By taking care for your child, you also take care to your community and your country. Paid leave is a right. We are creating a foundation that addresses mental health outcomes and health care costs. As it stands, we are spending a lot of our money as a nation on symptoms, rather than causes. I get that people can feel apathetic about Washington D.C. with so much going on, but we cannot afford to let apathy win with stakes this high.

I am writing to you on behalf of millions of American families, who are using their voices and arguing that comprehensive paid leaves should not be an area for compromise or negotiation. Most countries have already established paid leave policies. Estonia offers more than a year and half of parental leave that can be shared with new parents. Many other countries offer robust programs that allow parents (adoptive or birth) to spend months at their child’s home. Contrary to the United States, it does not provide any guaranteed paid leave. A mere one in four workers has taken family leave through their employers, which is a significant drop. I am sure you agree with me that if we want the world to continue to be extraordinary, then we must not be the exception.

Your leadership is vital for the families you represent. Paid leave is on the verge of becoming a national reality. I trust that you will be able to meet this challenge. I know that you must hear from your constituents about their daily decisions to make ends meet and care of their families.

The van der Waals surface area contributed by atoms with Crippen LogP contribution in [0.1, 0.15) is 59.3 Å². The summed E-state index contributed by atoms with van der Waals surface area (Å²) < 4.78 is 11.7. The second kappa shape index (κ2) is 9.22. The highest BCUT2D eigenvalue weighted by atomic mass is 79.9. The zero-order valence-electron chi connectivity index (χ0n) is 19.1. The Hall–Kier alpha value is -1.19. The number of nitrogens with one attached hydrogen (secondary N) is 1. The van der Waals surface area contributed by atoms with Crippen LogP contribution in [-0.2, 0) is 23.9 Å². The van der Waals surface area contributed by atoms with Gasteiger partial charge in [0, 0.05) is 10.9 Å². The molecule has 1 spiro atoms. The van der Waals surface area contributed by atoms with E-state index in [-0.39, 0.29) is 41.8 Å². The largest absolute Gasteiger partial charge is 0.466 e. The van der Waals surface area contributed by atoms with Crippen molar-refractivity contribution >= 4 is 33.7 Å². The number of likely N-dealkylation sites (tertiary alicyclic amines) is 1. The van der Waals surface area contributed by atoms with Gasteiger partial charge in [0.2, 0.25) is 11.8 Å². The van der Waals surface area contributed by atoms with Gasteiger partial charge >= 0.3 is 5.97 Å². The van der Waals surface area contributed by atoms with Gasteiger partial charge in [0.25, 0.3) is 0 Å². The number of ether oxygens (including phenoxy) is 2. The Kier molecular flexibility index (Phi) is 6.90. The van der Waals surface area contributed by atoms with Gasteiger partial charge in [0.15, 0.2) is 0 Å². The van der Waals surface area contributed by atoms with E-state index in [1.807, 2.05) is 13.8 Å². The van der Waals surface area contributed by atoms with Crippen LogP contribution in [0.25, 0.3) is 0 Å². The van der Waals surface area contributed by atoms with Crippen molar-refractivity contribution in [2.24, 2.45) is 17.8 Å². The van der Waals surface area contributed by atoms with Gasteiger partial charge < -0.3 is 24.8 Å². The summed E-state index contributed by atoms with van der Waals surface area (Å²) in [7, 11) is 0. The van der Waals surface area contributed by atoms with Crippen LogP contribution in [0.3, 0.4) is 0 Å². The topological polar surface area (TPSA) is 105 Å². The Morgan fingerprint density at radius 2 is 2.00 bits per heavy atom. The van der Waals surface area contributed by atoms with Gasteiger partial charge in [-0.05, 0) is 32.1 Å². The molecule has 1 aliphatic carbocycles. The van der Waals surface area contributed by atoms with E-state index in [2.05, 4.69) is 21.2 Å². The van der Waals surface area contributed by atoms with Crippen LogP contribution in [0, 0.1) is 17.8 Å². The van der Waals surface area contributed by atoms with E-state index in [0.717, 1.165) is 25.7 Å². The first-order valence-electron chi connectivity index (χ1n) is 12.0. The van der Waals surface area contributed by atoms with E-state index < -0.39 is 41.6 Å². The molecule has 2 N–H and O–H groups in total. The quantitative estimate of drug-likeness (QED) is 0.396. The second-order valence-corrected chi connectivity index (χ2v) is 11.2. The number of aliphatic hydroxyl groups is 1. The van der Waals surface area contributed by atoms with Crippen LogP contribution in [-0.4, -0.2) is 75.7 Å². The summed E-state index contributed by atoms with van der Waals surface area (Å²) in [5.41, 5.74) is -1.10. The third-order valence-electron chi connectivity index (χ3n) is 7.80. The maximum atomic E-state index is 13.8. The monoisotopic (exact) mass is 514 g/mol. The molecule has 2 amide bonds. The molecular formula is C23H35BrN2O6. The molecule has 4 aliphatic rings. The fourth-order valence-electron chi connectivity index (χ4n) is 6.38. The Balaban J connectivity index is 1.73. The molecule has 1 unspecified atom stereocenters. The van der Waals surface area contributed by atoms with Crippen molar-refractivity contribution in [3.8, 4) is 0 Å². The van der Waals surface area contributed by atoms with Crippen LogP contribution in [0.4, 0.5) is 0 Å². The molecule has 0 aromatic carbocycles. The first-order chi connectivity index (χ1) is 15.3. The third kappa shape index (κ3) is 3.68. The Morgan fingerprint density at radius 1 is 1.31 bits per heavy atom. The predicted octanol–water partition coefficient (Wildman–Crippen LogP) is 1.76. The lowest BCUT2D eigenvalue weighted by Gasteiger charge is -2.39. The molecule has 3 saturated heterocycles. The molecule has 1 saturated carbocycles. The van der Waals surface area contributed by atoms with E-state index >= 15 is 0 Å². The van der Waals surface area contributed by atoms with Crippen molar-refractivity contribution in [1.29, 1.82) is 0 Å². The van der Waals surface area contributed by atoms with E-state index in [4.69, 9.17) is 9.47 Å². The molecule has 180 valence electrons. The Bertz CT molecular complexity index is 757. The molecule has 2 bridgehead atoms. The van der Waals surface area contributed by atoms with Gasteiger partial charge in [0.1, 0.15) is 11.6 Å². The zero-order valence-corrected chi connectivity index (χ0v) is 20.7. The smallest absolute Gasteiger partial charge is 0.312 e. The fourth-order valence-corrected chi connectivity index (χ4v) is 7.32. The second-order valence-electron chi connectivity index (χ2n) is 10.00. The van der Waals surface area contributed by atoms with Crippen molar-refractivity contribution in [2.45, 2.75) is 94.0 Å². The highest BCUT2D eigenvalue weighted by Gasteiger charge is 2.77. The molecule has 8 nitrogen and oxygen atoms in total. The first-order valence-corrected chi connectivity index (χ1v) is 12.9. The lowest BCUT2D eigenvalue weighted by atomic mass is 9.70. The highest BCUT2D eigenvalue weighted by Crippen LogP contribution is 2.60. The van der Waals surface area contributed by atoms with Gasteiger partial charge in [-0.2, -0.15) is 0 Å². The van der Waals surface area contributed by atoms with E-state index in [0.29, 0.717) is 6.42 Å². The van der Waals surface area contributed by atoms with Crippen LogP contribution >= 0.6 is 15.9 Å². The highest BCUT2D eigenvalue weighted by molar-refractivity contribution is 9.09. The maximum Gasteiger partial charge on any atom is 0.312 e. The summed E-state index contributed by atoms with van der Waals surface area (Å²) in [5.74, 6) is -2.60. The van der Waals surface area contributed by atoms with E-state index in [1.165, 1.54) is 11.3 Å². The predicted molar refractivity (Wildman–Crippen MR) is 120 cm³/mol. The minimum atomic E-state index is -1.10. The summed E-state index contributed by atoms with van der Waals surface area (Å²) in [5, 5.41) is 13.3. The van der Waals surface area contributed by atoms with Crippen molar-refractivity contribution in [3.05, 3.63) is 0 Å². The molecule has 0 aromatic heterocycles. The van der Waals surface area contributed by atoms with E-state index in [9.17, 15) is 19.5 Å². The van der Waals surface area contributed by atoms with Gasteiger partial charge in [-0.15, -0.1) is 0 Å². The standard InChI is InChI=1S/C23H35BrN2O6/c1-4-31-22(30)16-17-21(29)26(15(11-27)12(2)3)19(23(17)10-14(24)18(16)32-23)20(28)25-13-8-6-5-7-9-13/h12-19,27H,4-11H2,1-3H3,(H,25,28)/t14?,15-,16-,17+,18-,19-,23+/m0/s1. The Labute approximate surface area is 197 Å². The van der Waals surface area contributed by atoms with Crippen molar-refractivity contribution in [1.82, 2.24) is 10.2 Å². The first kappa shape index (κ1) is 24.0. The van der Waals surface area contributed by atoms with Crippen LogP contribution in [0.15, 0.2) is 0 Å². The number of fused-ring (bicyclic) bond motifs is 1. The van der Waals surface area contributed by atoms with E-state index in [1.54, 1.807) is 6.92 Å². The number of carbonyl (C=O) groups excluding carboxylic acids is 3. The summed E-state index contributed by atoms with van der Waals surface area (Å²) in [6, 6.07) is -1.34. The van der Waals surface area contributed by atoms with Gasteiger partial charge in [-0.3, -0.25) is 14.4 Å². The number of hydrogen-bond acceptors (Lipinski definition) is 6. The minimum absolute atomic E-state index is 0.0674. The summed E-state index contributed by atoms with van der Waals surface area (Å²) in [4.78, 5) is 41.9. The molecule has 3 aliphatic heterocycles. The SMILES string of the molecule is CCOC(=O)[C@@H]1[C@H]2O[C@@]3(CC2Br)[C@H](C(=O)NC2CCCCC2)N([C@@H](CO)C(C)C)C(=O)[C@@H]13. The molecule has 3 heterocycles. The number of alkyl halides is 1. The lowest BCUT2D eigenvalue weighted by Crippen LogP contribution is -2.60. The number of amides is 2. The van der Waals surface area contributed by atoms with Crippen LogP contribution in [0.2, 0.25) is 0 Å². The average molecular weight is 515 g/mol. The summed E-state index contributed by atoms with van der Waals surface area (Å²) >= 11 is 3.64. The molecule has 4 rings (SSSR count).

Paid leave should not be a fringe benefit that is only available to those whose employers have policies or those who reside in one of the few states with a leave program. Let’s ensure that we create a new age of family-first policy. This should include a strong paid leave program that’s guaranteed, available, and encouraged without stigmatization or penalty.

I know how politically charged things can – and have – become. But it’s not about right or left. It’s about right versus wrong. This is about putting the family above politics. It’s a refreshing change that we all seem to agree upon. Let this be a common goal that unites us in a time when everything seems so divided.

In behalf of my family, Archie, Lili, and Harry, I thank You for reading this letter. I also ask that you ensure that this momentous occasion is not lost.

As ever, 

Meghan, The Duchess